Friday, July 25, 2008


I have just returned from a quick turn-around trip to Tulsa to see a friend I met at the Atlanta Fish show back in 2000, who I have not seen in at least 5 years. I am beginning to believe that Tulsa is a city into which you cannot ever set foot in twice. Am of course referencing the Heroclitus notion of never stepping into the same river twice. I have been to (not counting the times I drove through) Tulsa several times and I have never seen the same Tulsa on any two trips. On one I saw old regal ladies (referring to houses here..) which were well maintained, manicured parks and an almost metropolitan feel. This last time, I saw a run down town barely holding its own, if not in outright decay. And these two are merely the two clearest extremes, not the only examples.

Never before have I seen such a different city with each visit Still, I have to admit that Tulsa never fails to be interesting despite being in Oklahoma.

While in Tulsa I had the pleasure of meeting another of the very few artists whose work instantly inspires and evokes hope. He is thus far "undiscovered" but I predict that this will not remain the case for long given the nature of his abstracts and color choices. Much of the work I truly enjoyed was layered abstracts with allusions which would fit well in progressive collections, or on progressive albums. Not sure what the artist (whose name I will give later) would think of this reference, though he too saw the connection to the artwork on one of the old Asimov book covers and one of his own pieces (though this was not the inspiration).

The rest of the short trip was spent in hopefully mild banter with a rabid leftist who briefly sang a union song, only to be reminded that it is solely because of unions that GM may cease to exist... :)

The time spent with my friend I went to visit went well. It is very good in this time of change to be reminded that some aspects of my life are stable even in troubled waters, or upon challenging paths. This particular friend shares a passion for the music of Fish and Marillion, a true rarity it seems. This music has helped us both in important times and we have been fortunate enough to share two concert experiences, though the last in two separate locations.

One of the more unexpected elements of this trip was the presence of what I can only call smog or haze all across southern Kansas and north central Oklahoma. Never was I without the grey haze that one expects to see in population centers, but not out on the desolate prairie. I am not sure what to make of this, other than to be saddened by the loss of perhaps the only redeeming quality of this flatland: the open clear skies with endless horizons..

Tuesday, July 15, 2008

I cannot claim to have gotten any rest, but I have been busy

I've spent the better part of the week I've been here working on demolition, design, and some remodeling of my mother's home. The short list so far includes removing a hearth, scraping down three popcorn ceilings, completely removing the sheetrock from the library ceiling, removing all of the bookcases in the library, adding new door knobs (lever/paddle type) to several rooms, replacing several light fixtures, hanging a new ceiling fan, and painting walls and ceilings.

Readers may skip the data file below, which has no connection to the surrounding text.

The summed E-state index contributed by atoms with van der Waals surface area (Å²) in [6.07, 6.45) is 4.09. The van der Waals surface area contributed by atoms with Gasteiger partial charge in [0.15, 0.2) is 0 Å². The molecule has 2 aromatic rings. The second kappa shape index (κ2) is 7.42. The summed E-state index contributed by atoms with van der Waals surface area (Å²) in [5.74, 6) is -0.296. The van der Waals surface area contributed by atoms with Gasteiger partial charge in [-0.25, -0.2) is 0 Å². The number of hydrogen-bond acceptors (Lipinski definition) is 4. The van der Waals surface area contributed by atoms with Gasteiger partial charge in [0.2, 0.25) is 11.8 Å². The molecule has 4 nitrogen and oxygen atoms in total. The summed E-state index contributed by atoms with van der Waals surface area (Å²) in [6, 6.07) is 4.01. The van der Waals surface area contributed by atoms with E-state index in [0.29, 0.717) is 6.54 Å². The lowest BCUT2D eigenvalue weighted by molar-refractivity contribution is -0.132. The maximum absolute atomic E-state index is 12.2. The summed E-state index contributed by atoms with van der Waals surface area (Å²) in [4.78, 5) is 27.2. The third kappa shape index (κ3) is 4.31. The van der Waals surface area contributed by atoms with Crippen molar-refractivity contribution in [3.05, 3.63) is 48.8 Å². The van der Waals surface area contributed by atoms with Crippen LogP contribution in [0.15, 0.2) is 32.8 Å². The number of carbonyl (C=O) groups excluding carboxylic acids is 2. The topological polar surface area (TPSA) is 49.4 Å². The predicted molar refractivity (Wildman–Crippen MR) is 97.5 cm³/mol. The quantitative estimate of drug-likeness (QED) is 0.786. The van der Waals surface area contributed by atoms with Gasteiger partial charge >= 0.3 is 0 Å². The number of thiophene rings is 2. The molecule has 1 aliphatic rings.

I've also designed a mantle and hearth-shelf with wood storage underneath for the fireplace (obviously) and a new coffered ceiling for the library along with completely new custom built in bookcases. Tomorrow will bring the installation of the ceiling, which will be a chore, but result in what I believe is a truly elegant if unexpected ceiling in the space. The objective is to turn the space into an English library..

Several other folks have asked for help, advice, and my services while I am here so with luck I will be able to add at least a little to my nest egg for the homestead to be built in a few more months..

In the meantime I am planning a side trip to Tulsa next week, and hopefully this weekend go see the caravan I will soon own..

Thursday, July 10, 2008

First of many stops

Well I have left Texas, perhaps for the last time in my life. I cannot say that it was all good or all bad, but it was a time of some contemplation and remembrances. I have spent a greater portion of my life in Texas than I have spent in any other place. I truly appreciate and enjoy the entire Texas mystique and myth, still it was time for a move.

So now I find myself in the center of the contiguous US... I will spend some time here in KS working on the homes of relatives and friends before moving on to the next stop over. During that time, I expect to make at least a couple of side trips to see other friends, so the travels continue even within the larger picture of the larger trip/move.

For now I am exhausted and tired of moving boxes. I sincerely hope to unload about a third of what I still had when leaving Texas, here in KS. With any luck by the time I reach my new homestead come next spring, I will have managed to reduce my possessions still more, to the point of having only the essentials. "Simplify, simplify, simplify" shall be my motto for some months to come.

TO all who have been wondering, rest assured I have arrived safely and will get to some sort of routine in a few days when I have recovered from this first stage of moving. I hope to tell a bit about the journey up here and post a photo or two once I am rested.